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My parents divorced when I was very young. My mother got custody of my older sister Tracey and me. She married a hard man who was physically abusive to me, leading to court which resulted in my father obtaining custody. Tracey was 13, and I was 5 at the time. For the next couple of years, we moved from one motel to another. My sister got married when she was 16 years old. That left me with my dad as he kept a night shift job but continually made bad choices that led to alcoholism. Often left to fend for myself, I had no structure or guidance. If not for other guests at the motels where we stayed, I might not have had many meals either. I began smoking at a very young age and spent days walking the streets, getting into lots of mischief. Due to the freedom I had, I was on the brink of quitting school.
My sister’s husband worked for a company that did projects at Big Oak Boys’ Ranch so as he became more familiar with the Ranch, he shared information with my sister. She got in touch with me and said, “I want to take you somewhere this weekend, to a Boys’ Ranch in Gadsden.” The first perception that came to my mind was a detention center. But my sister just continued to encourage me. They drove me to the Boys’ Ranch on a Sunday morning in early spring 1988. I was 16 years old. There was a man outside one of the homes so we pulled up to talk with him. It happened to be Steve Franklin, the housedad at the Spradling-Mason Home. Pop Franklin talked with us about the Ranch and took us over to the office. As we waited in the sitting area, Pop Franklin was in one of the offices gathering an application for me. The memory that sticks with me the most is a photo that was hanging in the office. Looking at it, I said, “Who is that?” Pop Franklin responded, “You don’t know who that is?” I said, “No.” Pop said, “That is Jesus.” He did not force a conversation but simply talked about Jesus a bit. I felt so relaxed and comfortable and, as we left the Ranch that morning, I knew I wanted to go back.
It was the Saturday before Easter, and I will never forget the feeling as we pulled back up to the Spradling-Mason Home; boys playing everywhere, and food being cooked for Easter Sunday celebrations. They showed my dad around, and we unpacked the small sack holding all that I had. Somehow, everything I needed was already there. My first summer at the Ranch, I began tutoring three days a week as the staff helped me catch up. Because of the tutoring, I was ready for 9th grade when school started that fall.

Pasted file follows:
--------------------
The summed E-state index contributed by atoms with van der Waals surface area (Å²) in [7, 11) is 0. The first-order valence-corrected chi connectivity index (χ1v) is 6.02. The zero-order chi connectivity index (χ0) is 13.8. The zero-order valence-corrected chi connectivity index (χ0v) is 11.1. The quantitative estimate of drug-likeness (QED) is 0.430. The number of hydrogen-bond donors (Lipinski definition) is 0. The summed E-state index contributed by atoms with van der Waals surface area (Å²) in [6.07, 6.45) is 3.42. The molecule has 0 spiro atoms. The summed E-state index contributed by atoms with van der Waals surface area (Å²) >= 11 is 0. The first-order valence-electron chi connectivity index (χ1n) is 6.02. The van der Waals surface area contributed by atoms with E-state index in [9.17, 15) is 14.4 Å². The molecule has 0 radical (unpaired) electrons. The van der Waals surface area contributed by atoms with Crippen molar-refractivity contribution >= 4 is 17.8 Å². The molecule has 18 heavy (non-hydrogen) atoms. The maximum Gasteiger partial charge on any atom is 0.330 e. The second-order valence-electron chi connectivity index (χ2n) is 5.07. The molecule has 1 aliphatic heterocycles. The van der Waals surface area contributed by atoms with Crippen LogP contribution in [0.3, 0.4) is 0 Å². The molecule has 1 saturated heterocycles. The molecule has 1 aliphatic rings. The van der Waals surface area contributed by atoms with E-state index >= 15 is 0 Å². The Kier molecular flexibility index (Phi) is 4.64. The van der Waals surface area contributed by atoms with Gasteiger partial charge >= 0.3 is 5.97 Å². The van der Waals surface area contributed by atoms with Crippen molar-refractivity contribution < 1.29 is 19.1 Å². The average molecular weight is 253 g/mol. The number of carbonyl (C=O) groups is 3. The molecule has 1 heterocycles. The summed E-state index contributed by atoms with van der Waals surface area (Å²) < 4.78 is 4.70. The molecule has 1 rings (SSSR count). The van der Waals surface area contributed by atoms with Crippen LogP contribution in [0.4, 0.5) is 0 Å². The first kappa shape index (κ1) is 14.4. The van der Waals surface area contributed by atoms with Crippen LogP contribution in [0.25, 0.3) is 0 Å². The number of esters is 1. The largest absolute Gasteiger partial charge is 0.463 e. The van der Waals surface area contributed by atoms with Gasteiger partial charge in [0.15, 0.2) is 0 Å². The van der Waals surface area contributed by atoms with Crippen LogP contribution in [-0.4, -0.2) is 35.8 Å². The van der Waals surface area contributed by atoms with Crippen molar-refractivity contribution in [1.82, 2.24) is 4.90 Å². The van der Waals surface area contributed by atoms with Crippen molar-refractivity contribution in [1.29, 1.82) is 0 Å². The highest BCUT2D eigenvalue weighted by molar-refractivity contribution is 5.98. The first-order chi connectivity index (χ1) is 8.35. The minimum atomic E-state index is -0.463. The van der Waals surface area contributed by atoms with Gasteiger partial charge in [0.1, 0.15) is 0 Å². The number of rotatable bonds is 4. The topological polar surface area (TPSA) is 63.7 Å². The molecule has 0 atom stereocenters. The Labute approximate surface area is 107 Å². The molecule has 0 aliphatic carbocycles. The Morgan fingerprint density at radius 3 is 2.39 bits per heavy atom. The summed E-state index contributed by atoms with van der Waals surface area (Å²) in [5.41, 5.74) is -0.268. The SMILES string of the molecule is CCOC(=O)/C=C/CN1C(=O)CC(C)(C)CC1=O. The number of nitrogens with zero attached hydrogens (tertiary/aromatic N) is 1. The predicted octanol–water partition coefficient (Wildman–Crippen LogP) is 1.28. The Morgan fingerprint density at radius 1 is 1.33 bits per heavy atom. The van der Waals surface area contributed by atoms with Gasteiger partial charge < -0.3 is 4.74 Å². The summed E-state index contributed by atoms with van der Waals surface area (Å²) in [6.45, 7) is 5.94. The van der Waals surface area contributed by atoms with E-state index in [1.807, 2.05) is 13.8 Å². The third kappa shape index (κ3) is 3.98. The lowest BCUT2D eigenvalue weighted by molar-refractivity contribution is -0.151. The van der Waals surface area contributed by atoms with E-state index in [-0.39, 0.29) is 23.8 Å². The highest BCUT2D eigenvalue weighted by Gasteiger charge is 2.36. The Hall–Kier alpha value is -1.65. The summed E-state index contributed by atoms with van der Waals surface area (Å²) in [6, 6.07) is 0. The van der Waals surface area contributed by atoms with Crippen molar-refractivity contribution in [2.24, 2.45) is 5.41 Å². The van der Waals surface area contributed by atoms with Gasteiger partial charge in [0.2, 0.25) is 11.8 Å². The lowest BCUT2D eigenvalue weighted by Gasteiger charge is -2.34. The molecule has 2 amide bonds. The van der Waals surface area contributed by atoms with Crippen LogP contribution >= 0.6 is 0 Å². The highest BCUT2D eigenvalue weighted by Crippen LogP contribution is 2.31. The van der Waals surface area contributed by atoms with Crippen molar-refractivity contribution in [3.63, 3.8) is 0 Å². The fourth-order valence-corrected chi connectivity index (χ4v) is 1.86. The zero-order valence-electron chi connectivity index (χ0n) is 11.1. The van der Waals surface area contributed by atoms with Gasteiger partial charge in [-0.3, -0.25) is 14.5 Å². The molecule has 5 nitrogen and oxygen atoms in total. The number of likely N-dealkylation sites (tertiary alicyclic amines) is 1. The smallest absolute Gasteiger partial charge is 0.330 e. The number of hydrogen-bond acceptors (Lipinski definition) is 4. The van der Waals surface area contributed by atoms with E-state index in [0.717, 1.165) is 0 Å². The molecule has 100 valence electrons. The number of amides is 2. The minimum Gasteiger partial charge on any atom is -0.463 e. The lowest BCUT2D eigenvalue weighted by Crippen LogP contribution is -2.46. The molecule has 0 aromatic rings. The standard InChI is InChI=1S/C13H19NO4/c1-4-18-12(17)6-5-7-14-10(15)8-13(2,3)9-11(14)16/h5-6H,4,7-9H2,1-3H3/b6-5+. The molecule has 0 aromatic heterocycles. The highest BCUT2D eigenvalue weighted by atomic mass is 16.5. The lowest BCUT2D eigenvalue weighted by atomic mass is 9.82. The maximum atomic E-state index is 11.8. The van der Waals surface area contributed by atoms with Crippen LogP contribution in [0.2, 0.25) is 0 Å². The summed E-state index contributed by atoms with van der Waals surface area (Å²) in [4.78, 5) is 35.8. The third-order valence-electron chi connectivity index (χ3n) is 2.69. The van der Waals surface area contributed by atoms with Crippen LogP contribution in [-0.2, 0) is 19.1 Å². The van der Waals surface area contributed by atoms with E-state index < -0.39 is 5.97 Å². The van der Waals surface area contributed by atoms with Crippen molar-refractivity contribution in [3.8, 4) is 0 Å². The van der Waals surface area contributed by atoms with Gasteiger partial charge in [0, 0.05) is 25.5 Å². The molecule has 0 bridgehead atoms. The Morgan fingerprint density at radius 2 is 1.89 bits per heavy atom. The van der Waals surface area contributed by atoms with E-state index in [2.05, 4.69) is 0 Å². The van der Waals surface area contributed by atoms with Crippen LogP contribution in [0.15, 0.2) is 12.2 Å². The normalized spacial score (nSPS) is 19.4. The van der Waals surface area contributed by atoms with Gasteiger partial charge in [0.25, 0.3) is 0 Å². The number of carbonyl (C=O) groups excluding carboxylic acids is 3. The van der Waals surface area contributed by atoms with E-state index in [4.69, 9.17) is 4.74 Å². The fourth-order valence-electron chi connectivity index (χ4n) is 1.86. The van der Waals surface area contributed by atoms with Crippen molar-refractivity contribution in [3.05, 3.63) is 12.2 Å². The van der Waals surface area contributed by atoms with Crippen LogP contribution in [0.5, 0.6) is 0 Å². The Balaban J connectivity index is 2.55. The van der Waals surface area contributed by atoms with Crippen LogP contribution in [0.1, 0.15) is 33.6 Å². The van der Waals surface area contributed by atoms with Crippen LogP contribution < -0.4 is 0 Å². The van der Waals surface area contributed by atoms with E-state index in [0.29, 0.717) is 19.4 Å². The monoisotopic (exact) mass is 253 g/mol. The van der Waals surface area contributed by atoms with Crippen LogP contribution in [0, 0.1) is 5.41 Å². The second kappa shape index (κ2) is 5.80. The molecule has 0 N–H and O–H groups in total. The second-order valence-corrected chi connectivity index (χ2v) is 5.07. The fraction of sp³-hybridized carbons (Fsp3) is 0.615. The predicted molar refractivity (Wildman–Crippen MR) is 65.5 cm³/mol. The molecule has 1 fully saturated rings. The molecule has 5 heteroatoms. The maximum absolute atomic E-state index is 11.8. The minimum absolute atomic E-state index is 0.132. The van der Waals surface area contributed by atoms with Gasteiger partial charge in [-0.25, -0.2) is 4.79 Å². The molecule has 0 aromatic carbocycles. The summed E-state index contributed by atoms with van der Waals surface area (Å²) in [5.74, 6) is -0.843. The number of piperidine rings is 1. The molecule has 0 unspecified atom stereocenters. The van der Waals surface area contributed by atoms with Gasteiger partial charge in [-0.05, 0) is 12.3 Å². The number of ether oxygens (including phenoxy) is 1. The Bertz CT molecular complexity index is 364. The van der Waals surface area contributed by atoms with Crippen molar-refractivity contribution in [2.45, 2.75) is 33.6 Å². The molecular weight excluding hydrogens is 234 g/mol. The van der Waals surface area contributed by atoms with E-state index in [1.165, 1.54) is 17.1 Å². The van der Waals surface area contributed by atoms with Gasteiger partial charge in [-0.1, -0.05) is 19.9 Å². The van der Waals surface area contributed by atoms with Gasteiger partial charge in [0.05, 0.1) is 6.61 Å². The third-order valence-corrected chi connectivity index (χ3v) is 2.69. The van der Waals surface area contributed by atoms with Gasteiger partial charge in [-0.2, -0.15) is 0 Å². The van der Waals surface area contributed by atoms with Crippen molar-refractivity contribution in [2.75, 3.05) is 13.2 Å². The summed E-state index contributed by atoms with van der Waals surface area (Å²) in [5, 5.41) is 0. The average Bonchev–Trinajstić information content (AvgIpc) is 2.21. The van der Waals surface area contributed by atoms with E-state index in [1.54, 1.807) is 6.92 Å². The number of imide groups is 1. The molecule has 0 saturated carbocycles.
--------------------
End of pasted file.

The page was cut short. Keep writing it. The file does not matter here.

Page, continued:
Everyone in my home participated in chores around the Ranch. One of our house chores was planting and watering all the flower beds and trees. I remember when the oak trees were planted at the front entrance of the Boys’ Ranch. Every day my job was to make sure those trees were watered for 10 minutes. Each time I visit, I see how big those trees have grown.
I came home from school one afternoon with all of the paperwork for Mom and Pop Franklin to read regarding the trade school and welding program I wanted to enter. Mom Franklin, knowing nothing about welding took my list and went to buy welding supplies. That was a pivotal and meaningful moment. I didn’t even know how to weld but it was exciting having my own gear. I still have my first welding hood that Mom Franklin bought for me. It’s in my office and pretty worn but I am so proud of it.
The longer I lived at the Ranch the more I began to understand what it was like to trust adults. My Resource Parents, Jim and Patsy Burks, along with the influence of Larry Fuhrman through Westbrook Christian School – they were so consistent with their presence, wisdom and love for me and my house brothers. They were the perfect support team Big Oak Ranch needed in raising me.
At Big Oak’s 45th Anniversary in 2019, I walked into the remodeled Boys’ Ranch office as Brodie (Croyle, Executive Director of Big Oak Ranch) stood at the door welcoming everyone. I asked him about the picture of Jesus from all those years ago and to my surprise the Ranch gifted it to me. Today that picture of Christ hangs in the foyer of my home as the first thing I see when I walk in and the last thing I see when I leave. Life is full of surprises and troubles, and I have had my share. I tried to live life without the values and work ethic that Big Oak instilled in me. But life never worked out until I went back to those roots.
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